In May 1888 he challenged Henry P. Cheatham for the Republican nomination for the Second Congressional District. The district convention resulted in a split nomination for the two black candidates, which might have ensured the election of the incumbent white Democrat, Furnifold Simmons. Although perhaps for political reasons, a prominent Democratic newspaper praised Mebane and his candidacy. Mebane decided to drop out of the race in late September. According to some accounts, the Democrats offered him money to stay in the campaign, while others say the Republicans paid him to leave. Whichever version is correct, and both may be true, Mebane's withdrawal enabled Cheatham to win a narrow victory; thereafter the Republicans won a majority of the campaigns in the district through the end of the century.

In 1893, his political career behind him, Mebane was an incorporator of the Elizabeth City Colored Normal and Industrial Institute. After moving to Elizabeth City sometime during the mid-1890s, he served as the school's financial agent and general superintendent.

On 11 Feb. 1877 Mebane married Jennie Mills Sanderlin, the daughter of Robert Sanderlin. They had at least three children.


Eric Anderson, Race and Politics in North Carolina, 1872–1901: The Black Second (1981).

Frenise Logan, The Negro in North Carolina, 1876–1894 (1964).

George Allen Mebane, "Have We an American Race Question? 1. The Negro Vindicated," The Arena 24 (November 1900), and "The Negro Problem" as Seen and Discussed by Southern White Men in Conference at Montgomery, Alabama, with Criticisms by the Northern Press (1900). (accessed July 31, 2014).

"The Prominent Colored Men in North Carolina," an undated questionnaire, and George A. Mebane to Charles N. Hunter, 20 Feb., 6 Apr. 1885 (Charles N. Hunter Papers, Manuscript Department, Duke University Library, Durham).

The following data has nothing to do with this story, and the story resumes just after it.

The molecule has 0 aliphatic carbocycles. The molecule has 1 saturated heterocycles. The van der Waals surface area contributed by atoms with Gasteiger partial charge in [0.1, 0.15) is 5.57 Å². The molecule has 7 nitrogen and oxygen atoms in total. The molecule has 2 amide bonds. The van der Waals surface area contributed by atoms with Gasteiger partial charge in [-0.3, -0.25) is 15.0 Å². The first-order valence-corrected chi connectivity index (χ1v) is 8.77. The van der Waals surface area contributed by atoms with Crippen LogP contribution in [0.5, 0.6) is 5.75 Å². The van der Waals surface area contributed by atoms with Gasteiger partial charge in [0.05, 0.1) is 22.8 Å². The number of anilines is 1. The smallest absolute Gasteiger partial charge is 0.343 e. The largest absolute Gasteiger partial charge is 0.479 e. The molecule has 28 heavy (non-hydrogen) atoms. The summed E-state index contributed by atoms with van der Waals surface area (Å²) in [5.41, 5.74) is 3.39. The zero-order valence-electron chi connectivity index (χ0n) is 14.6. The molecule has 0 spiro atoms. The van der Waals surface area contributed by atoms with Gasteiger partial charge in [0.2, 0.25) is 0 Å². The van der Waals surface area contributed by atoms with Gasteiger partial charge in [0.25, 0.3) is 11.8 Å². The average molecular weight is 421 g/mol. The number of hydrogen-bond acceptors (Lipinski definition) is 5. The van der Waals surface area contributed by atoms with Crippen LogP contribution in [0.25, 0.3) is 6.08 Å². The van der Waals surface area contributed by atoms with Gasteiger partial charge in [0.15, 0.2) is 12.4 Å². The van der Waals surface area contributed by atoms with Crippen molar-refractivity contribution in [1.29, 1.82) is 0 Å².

R. A. Shotwell and Natt Atkinson, eds., Legislative Record (1877).

J. S. Tomlinson, ed., Assembly Sketch Book, Session 1883 (1883).



George Allen Mebane's granddaughter is Rev. Dr. Florence Mebane Alcorn
aka Biddy Mebane Age 85. She is residing in Baltimore, MD. I spoke with her today 10-3, 20 and this is why I visited your website. She said that she has some old photos in a box at her residence.. I enjoyed the article.

The Mebanes had six (6) children (the fifth of whom was my grandmother).

Mebane escaped from slavery around the age of 12 when he followed his Uncle and a family friend off the plantation. He eventually found his way to Baltimore, where he became a mess boy for Union troops. The mother of the captain that he was serving encountered him when she came to visit her son and received her son's permission to take Mebane back to Pennsylvania to receives some formal education. He returned to North Carolina several years after the Civil War and the United with his parents and other family members.

Make you more details about Mebane and his family can be found in chapter one of the book Stop Falling For The Okeydoke: How The Lie of "Race" Continues to Undermine Our Country.

The death date for George A. Mebane has now been found. His DOD is 30 Sept. 1901 and this is verified by his obituary, which was finally found after much search, in the Elizabeth City North Carolinian (newspaper), 3 October 1901 issue.